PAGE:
Federal recognition for the Muwekma Ohlone Tribe, whose ancestral land in the Bay Area includes Stanford’s campus, has been a struggle for indigenous activists for 40 years. In a recent grassroots effort, this past weekend, Justice for Muwekma, a movement that supports the tribe’s fight for federal recognition, hosted three letter-writing events to Congress throughout the Bay Area.
According to Charlene Nijmeh, the chairwoman of the Tribe, numerous grassroots efforts are underway, including in Palo Alto, to put an end to the activists’ struggle and secure federal recognition for the Muwekma Ohlone Tribe, once and for all.
The Department of Justice describes the legal term “recognition” as a status wherein the United States “recognizes a government-to-government relationship with a Tribe” and that the Tribe can self-govern as a “domestic dependent nation,” providing tribal sovereignty.
Since the winter of 2022, the grassroots movement for Muwekma Ohlone federal recognition has been accelerated with letter-writing events to Congress throughout the Bay Area, according to the chairwoman. “This movement started because the government, specifically in the Bay Area, ignores us,” Nijmeh said. “But they cannot ignore the vote of the people — their constituents who voted them in.”
This past weekend, Justice for Muwekma hosted three letter-writing events: one at Palo Alto High School, another in San Jose and a third at the Chabot College in the East Bay.
With federal recognition, the chairwoman said, the Muwekma Ohlone Tribe — a group with over 600 tribal members — can finally repatriate artifacts. Alameda County alone has 250,000 Ohlone artifacts, according to the chairwoman. “We cannot put [our ancestors’] spirits to rest without having our federal recognition confirmed,” she added.
Nijmeh said the Justice for Muwekma movement took off because of local Bay Area students, including students at Stanford. She added that it is often young people who show support for the Tribe’s federal recognition efforts.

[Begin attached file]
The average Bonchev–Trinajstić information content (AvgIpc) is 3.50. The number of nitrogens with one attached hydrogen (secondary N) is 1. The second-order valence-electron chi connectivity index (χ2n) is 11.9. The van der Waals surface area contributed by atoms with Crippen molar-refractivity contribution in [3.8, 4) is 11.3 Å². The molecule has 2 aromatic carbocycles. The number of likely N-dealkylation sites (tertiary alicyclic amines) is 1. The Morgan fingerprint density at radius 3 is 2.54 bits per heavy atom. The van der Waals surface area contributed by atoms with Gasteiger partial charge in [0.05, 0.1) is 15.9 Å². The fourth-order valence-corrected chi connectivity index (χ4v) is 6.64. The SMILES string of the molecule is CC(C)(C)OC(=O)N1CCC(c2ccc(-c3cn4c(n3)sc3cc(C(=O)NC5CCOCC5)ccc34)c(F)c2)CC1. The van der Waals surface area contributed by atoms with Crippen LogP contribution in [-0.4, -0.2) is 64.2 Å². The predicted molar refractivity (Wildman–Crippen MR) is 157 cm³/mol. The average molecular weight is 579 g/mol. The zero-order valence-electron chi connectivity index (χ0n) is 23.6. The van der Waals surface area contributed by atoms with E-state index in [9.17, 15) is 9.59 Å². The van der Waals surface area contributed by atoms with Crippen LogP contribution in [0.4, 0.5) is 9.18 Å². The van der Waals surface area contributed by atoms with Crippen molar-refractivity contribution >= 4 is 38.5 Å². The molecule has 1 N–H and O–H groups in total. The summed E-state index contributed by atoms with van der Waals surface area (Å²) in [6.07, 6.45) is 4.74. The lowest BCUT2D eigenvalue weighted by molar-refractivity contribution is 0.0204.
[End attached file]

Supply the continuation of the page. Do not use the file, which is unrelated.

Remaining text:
“Part of the reason that there’s been so much momentum with the movement is because the chairwoman has been so visible,” said Jonathan Lockwood, the spokesperson for Muwekma Ohlone. “Charlene is speaking at TEDx Berkeley, Palo Alto High School, doing countless interviews with national media and then she’s also out in D.C. advocating for the tribe. This is history-making.”
The chairwoman said that she is seeking a corrective measure through Congress for federal recognition with the introduction of a bill. There are three avenues for federal recognition: an act of Congress, the rule of a U.S court or execution of the guidelines set by Part 83 of Title 25 of the Code of Regulations (CFR).
As reported previously by The Daily, only 18 petitions have been acknowledged using the pathway of Part 83 of Title 25 from a pool of 356 letters of intent from groups calling for federal recognition.
The Muwekma Ohlone Tribe started organizing for federal recognition in the early 1980s and sent a petition to the U.S. government in 1995, according to the Muwekma Ohlone Tribe website. On May 24, 1996, the Bureau of Indian Affairs (BIA) provided a positive determination, which provided confirmation that the Tribe existed between 1914 and 1927. The Tribe asked the BIA to reinstate their earlier federal recognition, but the BIA responded that the Muwekma Ohlone Tribe needed to go through the federal recognition process and submit additional documentation, according to the chairwoman.
“During the [federal recognition] process, we had a negative determination based on what [the BIA] said was that the community ceased to exist from 1927 to 1985, which is not the case,” Nijmeh said.
“All we are asking for is to have our existence acknowledged that we are still here,” Nijmeh told the students of Palo Alto High School at a talk last Friday. “Our people have survived far worse for far longer. We can outlast this generation of politicians, even if it means the struggle continues.”
Malcolm Harris, a journalist who grew up in Palo Alto, said that he joined the chairwoman in Washington D.C. to lobby for Congress to provide federal recognition. Harris published “Palo Alto: A History of California, Capitalism, and the World” in February. His book begins and ends with a discussion of the Muwekma Ohlone, which is how he was connected to the chairwoman.
“I grew up on Muwekma land,” Harris said. “The conclusion of this book has been not only of these people who exist who have been wronged and are owed but also looking toward the future of this region and of the world by repairing the damage that has been done by these political systems.”
“What’s important for us is to have our future generations stay on our 10,000-year-old land,” the chairwoman said. “Time is of the essence. Our people are being gentrified out of the area because of the cost of living. Certain people are trying to wait us out so that we can be pushed out. But we’re still here, and we’re not going away.”